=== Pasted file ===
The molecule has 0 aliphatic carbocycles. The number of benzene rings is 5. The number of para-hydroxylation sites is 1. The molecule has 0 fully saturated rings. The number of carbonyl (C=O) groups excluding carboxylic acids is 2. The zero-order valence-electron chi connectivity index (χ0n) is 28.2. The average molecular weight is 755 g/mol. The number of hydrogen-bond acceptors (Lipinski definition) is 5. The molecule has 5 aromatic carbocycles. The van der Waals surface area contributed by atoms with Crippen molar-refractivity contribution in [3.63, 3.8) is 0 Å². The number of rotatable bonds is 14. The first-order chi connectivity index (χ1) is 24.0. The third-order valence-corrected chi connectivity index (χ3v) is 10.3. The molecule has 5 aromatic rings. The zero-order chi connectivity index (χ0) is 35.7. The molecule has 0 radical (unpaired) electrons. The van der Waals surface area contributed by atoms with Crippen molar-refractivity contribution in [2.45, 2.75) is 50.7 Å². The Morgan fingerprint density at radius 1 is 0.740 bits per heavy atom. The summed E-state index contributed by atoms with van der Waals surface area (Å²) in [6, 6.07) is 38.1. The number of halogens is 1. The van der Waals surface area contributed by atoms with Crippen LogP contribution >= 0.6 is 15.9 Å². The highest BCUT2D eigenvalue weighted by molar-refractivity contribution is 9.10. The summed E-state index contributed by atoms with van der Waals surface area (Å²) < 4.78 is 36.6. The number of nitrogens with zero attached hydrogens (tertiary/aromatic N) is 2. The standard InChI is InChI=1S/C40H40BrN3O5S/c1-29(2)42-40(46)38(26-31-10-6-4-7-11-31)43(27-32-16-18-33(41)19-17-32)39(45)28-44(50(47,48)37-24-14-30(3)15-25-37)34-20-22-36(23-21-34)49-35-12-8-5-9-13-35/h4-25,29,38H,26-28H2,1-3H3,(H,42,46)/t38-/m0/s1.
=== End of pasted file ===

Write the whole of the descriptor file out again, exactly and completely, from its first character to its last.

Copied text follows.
The molecule has 0 aliphatic carbocycles. The number of benzene rings is 5. The number of para-hydroxylation sites is 1. The molecule has 0 fully saturated rings. The number of carbonyl (C=O) groups excluding carboxylic acids is 2. The zero-order valence-electron chi connectivity index (χ0n) is 28.2. The average molecular weight is 755 g/mol. The number of hydrogen-bond acceptors (Lipinski definition) is 5. The molecule has 5 aromatic carbocycles. The van der Waals surface area contributed by atoms with Crippen molar-refractivity contribution in [3.63, 3.8) is 0 Å². The number of rotatable bonds is 14. The first-order chi connectivity index (χ1) is 24.0. The third-order valence-corrected chi connectivity index (χ3v) is 10.3. The molecule has 5 aromatic rings. The zero-order chi connectivity index (χ0) is 35.7. The molecule has 0 radical (unpaired) electrons. The van der Waals surface area contributed by atoms with Crippen molar-refractivity contribution in [2.45, 2.75) is 50.7 Å². The Morgan fingerprint density at radius 1 is 0.740 bits per heavy atom. The summed E-state index contributed by atoms with van der Waals surface area (Å²) in [6, 6.07) is 38.1. The number of halogens is 1. The van der Waals surface area contributed by atoms with Crippen LogP contribution >= 0.6 is 15.9 Å². The highest BCUT2D eigenvalue weighted by molar-refractivity contribution is 9.10. The summed E-state index contributed by atoms with van der Waals surface area (Å²) < 4.78 is 36.6. The number of nitrogens with zero attached hydrogens (tertiary/aromatic N) is 2. The standard InChI is InChI=1S/C40H40BrN3O5S/c1-29(2)42-40(46)38(26-31-10-6-4-7-11-31)43(27-32-16-18-33(41)19-17-32)39(45)28-44(50(47,48)37-24-14-30(3)15-25-37)34-20-22-36(23-21-34)49-35-12-8-5-9-13-35/h4-25,29,38H,26-28H2,1-3H3,(H,42,46)/t38-/m0/s1.